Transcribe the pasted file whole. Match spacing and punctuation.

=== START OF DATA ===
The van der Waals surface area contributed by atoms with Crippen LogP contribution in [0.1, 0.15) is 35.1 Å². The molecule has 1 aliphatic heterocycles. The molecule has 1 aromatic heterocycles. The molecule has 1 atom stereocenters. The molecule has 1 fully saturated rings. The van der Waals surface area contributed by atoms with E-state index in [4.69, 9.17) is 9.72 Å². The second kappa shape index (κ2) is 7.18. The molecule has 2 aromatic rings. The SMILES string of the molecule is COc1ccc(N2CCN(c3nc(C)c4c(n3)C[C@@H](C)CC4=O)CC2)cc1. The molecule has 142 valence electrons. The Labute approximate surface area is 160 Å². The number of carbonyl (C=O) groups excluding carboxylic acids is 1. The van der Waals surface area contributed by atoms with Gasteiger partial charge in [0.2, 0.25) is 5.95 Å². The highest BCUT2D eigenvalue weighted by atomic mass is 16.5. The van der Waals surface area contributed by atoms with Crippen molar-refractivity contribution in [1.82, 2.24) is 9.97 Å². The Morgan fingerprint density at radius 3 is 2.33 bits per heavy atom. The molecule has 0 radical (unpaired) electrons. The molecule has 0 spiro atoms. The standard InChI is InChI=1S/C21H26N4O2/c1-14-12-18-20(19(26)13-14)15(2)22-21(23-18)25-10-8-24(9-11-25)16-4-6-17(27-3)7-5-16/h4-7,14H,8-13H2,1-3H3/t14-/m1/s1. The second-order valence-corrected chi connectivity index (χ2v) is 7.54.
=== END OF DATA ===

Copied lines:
The van der Waals surface area contributed by atoms with Crippen LogP contribution in [0.1, 0.15) is 35.1 Å². The molecule has 1 aliphatic heterocycles. The molecule has 1 aromatic heterocycles. The molecule has 1 atom stereocenters. The molecule has 1 fully saturated rings. The van der Waals surface area contributed by atoms with E-state index in [4.69, 9.17) is 9.72 Å². The second kappa shape index (κ2) is 7.18. The molecule has 2 aromatic rings. The SMILES string of the molecule is COc1ccc(N2CCN(c3nc(C)c4c(n3)C[C@@H](C)CC4=O)CC2)cc1. The molecule has 142 valence electrons. The Labute approximate surface area is 160 Å². The number of carbonyl (C=O) groups excluding carboxylic acids is 1. The van der Waals surface area contributed by atoms with Gasteiger partial charge in [0.2, 0.25) is 5.95 Å². The highest BCUT2D eigenvalue weighted by atomic mass is 16.5. The van der Waals surface area contributed by atoms with Crippen molar-refractivity contribution in [1.82, 2.24) is 9.97 Å². The Morgan fingerprint density at radius 3 is 2.33 bits per heavy atom. The molecule has 0 radical (unpaired) electrons. The molecule has 0 spiro atoms. The standard InChI is InChI=1S/C21H26N4O2/c1-14-12-18-20(19(26)13-14)15(2)22-21(23-18)25-10-8-24(9-11-25)16-4-6-17(27-3)7-5-16/h4-7,14H,8-13H2,1-3H3/t14-/m1/s1. The second-order valence-corrected chi connectivity index (χ2v) is 7.54.